News AFP says it didn’t create ANoM crime app, got involved ‘just before’ release
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AFP says it didn’t create ANoM crime app, got involved ‘just before’ release

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The Australian Federal Police have admitted they didn’t actually “create” the encrypted app used by criminals but secretly run by the FBI, and got involved only “just before” it was released to crooks.

The AFP has clarified that it was behind the capability to decrypt and read the messages on the ANoM app, but didn’t actually build the app.

In fact, ANoM was initially developed – and then given to police – by criminals who had worked on previous encrypted communications that had been busted by the FBI, according to newly-unsealed court documents filed in US courts.

“The app, modified devices and platform had been worked on for a considerable amount of time by platform developers prior to law enforcement’s involvement,” an AFP spokesperson told The New Daily.

“Law enforcement became involved just before the product was released to an expectant market.”

AFP FBI sting takes down hundreds of criminals
AFP Commissioner Reece Kershaw with Prime Minister Scott Morrison on Tuesday. Photo: AAP

The app was secretly run by the FBI and AFP, with criminals around the world using it to brazenly discuss violence, drug deals and weapons trafficking. Police around the globe flicked the switch on Tuesday, disabling ANoM, making thousands of arrests, and seizing huge quantities of drugs, cash and guns.

It’s been reported in some media that the AFP “created” ANoM, with the idea coming after a conversation “over a few beers” between federal police and FBI officers. Asked specifically, twice, on Tuesday how the app was created, AFP Commissioner Reece Kershaw didn’t answer directly.

Commissioner Kershaw would say only that the elaborate three-year sting was legal, and the AFP had used a controversial encryption-busting law, the Telecommunications and Other Legislation Amendment (Access and Assistance), known as TOLA, in its investigation.

Asked again “who set it up?”, Commissioner Kershaw said: “The FBI had the lead on this” and the AFP “provided a technical capability” to decrypt messages.

“I wasn’t there, but as you know, some of the best ideas come over a couple of beers,” he said to a later question.

But the AFP has confirmed the app was developed well before Australian authorities were looped into the FBI’s Operation Trojan Shield. Federal police were involved in “management” of the platform, then decrypting information harvested from the app.

The New Daily understands that, essentially, the FBI had access to the app and the AFP developed the capability to decrypt communications sent through it.

A recently unsealed court filing, lodged by the FBI in the United States District Court in May, says law enforcement obtained ANoM after a criminal informant offered it to them sometime after March 2018.

“San Diego FBI agents recruited a Confidential Human Source who had been developing the ‘next generation’ encrypted communications product,” the court filing states.

The ANoM website, as it appears on Wednesday.

This “confidential human source” was reportedly involved in distributing other similar apps, known as Phantom Secure and Sky Global, and “invested a substantial amount of money into the development of
a new hardened encrypted device”.

“The CHS offered this next generation device, named “ANoM,” to the FBI to use in ongoing and new investigations. The CHS also agreed to offer to distribute ANoM devices to some of the CHS’s existing network of distributors of encrypted communications devices,” the filing states.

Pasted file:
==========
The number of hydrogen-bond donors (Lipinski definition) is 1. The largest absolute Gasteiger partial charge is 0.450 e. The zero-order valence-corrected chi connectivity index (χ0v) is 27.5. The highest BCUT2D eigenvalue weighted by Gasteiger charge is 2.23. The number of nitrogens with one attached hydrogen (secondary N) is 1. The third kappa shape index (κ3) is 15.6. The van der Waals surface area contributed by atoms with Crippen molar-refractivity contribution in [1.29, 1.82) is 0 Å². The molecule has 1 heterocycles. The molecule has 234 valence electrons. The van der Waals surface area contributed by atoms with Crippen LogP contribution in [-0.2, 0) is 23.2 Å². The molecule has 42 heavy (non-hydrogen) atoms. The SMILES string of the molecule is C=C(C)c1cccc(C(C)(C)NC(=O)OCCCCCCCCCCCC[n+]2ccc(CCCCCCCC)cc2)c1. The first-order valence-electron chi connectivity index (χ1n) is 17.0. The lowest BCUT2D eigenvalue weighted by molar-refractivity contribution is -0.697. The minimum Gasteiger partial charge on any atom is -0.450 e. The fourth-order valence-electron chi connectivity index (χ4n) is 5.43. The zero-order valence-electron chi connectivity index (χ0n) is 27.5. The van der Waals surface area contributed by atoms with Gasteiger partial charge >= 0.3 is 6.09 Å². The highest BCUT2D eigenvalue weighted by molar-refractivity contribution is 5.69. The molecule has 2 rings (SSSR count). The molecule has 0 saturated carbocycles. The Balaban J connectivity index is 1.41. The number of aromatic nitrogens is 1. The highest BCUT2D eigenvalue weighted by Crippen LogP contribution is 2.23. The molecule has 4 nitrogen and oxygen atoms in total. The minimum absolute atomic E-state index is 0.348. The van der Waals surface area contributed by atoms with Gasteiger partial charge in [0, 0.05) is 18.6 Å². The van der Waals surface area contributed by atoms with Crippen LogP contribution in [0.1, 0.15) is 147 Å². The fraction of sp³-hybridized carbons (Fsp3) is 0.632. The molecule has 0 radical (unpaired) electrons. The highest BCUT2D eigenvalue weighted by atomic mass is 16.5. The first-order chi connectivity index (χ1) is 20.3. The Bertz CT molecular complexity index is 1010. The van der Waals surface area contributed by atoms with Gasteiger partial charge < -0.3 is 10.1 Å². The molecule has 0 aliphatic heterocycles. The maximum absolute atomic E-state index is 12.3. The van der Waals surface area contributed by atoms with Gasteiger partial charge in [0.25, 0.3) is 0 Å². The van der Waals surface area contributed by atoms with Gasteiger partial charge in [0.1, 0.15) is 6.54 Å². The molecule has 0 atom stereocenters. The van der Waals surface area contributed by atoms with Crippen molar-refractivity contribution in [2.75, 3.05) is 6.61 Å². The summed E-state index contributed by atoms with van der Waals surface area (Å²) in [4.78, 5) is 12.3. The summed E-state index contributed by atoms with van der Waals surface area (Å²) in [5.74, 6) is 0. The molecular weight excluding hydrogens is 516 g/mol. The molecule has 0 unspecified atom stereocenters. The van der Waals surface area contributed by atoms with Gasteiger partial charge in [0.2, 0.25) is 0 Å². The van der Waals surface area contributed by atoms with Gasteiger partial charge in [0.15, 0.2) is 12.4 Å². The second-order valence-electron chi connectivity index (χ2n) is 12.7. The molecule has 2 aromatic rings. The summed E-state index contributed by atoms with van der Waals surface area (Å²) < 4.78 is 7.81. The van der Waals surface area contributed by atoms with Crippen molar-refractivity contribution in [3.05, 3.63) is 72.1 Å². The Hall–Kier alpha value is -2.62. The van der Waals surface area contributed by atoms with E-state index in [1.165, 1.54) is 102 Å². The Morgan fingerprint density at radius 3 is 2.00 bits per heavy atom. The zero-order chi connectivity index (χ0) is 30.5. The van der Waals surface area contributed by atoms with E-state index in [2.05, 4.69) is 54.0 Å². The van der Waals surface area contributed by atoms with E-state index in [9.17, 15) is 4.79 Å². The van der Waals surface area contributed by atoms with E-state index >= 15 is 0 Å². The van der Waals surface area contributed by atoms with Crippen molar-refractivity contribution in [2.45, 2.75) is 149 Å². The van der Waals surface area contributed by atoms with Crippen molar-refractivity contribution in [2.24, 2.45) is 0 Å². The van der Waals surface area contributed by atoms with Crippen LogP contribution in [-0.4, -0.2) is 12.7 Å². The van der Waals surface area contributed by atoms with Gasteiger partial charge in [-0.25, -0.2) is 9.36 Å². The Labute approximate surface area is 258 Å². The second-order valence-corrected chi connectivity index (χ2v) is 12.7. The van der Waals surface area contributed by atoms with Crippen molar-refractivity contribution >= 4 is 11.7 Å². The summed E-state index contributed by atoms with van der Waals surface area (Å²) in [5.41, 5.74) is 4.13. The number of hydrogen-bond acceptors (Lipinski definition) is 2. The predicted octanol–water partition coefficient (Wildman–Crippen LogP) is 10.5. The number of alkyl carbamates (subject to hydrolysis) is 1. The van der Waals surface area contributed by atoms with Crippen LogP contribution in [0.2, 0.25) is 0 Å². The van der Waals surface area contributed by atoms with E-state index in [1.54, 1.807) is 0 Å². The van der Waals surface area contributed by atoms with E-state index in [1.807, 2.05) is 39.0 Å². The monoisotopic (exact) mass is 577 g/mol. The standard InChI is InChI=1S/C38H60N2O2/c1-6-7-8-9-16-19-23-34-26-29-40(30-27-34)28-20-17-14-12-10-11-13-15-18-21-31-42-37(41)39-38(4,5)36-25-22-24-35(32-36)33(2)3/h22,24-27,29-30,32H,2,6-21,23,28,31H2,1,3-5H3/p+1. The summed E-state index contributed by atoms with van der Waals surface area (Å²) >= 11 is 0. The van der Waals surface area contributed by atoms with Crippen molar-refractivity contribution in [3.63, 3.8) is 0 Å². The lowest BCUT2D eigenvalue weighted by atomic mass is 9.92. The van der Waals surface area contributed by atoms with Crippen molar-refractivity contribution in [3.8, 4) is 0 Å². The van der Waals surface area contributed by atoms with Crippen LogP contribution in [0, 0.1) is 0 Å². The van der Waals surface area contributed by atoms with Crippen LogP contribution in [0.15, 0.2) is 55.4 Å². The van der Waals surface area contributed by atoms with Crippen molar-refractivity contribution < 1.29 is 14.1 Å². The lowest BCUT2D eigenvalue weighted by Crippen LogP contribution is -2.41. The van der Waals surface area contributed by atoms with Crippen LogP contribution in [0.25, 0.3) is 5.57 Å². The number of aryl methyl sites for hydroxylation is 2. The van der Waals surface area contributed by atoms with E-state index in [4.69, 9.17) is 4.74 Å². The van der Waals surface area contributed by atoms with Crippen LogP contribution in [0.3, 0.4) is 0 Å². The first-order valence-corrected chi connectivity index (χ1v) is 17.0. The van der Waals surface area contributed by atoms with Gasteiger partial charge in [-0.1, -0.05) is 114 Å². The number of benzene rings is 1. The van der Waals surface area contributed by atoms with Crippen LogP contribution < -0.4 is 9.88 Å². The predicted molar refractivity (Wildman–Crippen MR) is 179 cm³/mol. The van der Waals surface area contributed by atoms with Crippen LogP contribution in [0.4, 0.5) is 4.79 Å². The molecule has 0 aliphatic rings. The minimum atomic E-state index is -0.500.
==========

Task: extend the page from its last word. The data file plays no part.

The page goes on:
Phantom Secure, a similar messaging platform used by criminals, was dismantled and shut down when its founder was arrested by the FBI in March 2018.

AFP assistant commissioner Nigel Ryan told Sunrise on Wednesday that the “quiet drinks”, where the concept for police running their own encrypted app was said to have formed, were in celebration “after we took down the Phantom Secure network in 2018”.

According to the court filing, the confidential source, worked with the FBI “in exchange for the possibility of having a reduced sentence”. The filing said the source was paid US$120,000 ($A155,000) by the FBI “for services” and another $60,000 for living and travel expenses.

The court filing was posted on the US government records site PACER, and shared with The New Daily by Seamus Hughes, a researcher at Washington DC’s George Washington University.

The AFP wouldn’t tell reveal exactly when or how ANoM fell into its hands, but said the app’s “did not know … law enforcement agencies were involved in the management of the platform”.

“Law enforcement agencies influenced the development of the platform to ensure the product remained attractive to the target market as well as containing or omitting functions to best suit law enforcement purposes,” the AFP spokesperson said.

AFP documents claim its investigators “supercharged” the ANoM app, but add “how the tool worked cannot be disclosed”.

The US court filing sheds some light, stating the FBI, AFP and the confidential human source “built a master key into the existing encryption system”. It was said to “surreptitiously [attach] to each message and enables law enforcement to decrypt and store the message as it is transmitted.”

 

The AFP spruiked its work in decrypting the communications, releasing a video on social media showing messages being unscrambled “in real time”.

The FBI said its access “worked like a blind carbon copy function in an email.”

“A copy of every message being sent from each device was sent to a server in a third-party country where the messages were collected and stored,” the FBI said in a statement.